The main excuse given by the IeSF seems to be that women are segregated in order to better promote women’s esports, giving women opportunities to compete without being dominated by higher numbers of male competitors.
If this reasoning were sincere, we’d be seeing women’s tournaments given the same coverage and support as men’s events. The Hearthstone World Championship, to be held at Blizzcon in November, boasts $250,000 in prize money. The Starcraft World Championship Series offers up $100,000 for first place alone (and, of course, also uses male pronouns as default throughout its site). Esports are serious business, not chump change, and relegating women to separate brackets on the sidelines under the guise of supporting them sends a very clear message about how seriously the IeSF takes female competitors.
Narelle Battersby’s epic smackdown on the Hearthstone bullshit: “When it comes to women in esports, separate is not equal”
The Telegraph gives her the inaccurate but far more positive rating of “the most (the first?) complex female role in the Avengers franchise to date.”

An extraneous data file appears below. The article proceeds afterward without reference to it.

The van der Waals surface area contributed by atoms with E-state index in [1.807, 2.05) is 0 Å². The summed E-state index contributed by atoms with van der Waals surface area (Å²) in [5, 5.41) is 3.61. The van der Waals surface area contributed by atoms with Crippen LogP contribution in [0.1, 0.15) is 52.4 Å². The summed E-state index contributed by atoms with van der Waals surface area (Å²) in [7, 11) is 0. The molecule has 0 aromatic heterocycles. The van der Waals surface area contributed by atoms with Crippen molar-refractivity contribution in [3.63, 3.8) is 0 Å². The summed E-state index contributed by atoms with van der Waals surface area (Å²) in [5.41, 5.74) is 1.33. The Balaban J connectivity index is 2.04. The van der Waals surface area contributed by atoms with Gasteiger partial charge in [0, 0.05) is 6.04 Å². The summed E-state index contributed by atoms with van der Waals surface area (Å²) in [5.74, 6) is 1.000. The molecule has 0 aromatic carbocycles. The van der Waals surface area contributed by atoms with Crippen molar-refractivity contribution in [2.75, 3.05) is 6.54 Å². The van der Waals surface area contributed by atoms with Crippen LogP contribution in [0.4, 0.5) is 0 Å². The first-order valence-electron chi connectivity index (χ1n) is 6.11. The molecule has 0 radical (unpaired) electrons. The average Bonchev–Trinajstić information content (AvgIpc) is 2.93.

Apparently he failed to notice Pepper Potts (40-year-old tech company CEO), the four central female characters of the Thor movies, Peggy Carter (World War II intelligence agent), Maria Hill (deputy director of an international spy agency), and half the main cast of Agents of S.H.I.E.L.D.
Like Jennifer Connelly in The Hulk, Olson is merely The Woman Who Cries, her face acting as a register for audience emotion. Despite Olsen’s clear skill at conveying shock and horror (what one might call “actual acting”), Godzilla never gets around to suggesting that she’s more than a narrative prop, a footnote in the story of some boring white guy.
But even when women are allowed to save the world, they’re still something of a side character and a curiosity, rather than an actual lead. Rinko Kikuchi became an audience favorite for her role in Pacific Rim as the tortured Mako Mori, a brilliant trainee fighting personal demons. The character’s inner turmoil, as seen in flashback, offers the film’s most powerful scenes, as she struggles with the memory of losing her family. There’s no reason that she (or Idris Elba’s Stacker) shouldn’t be the center of the film, except that this isn’t the way things work.
Nico Lang, “’Godzilla’ and Hollywood’s boring white guy problem”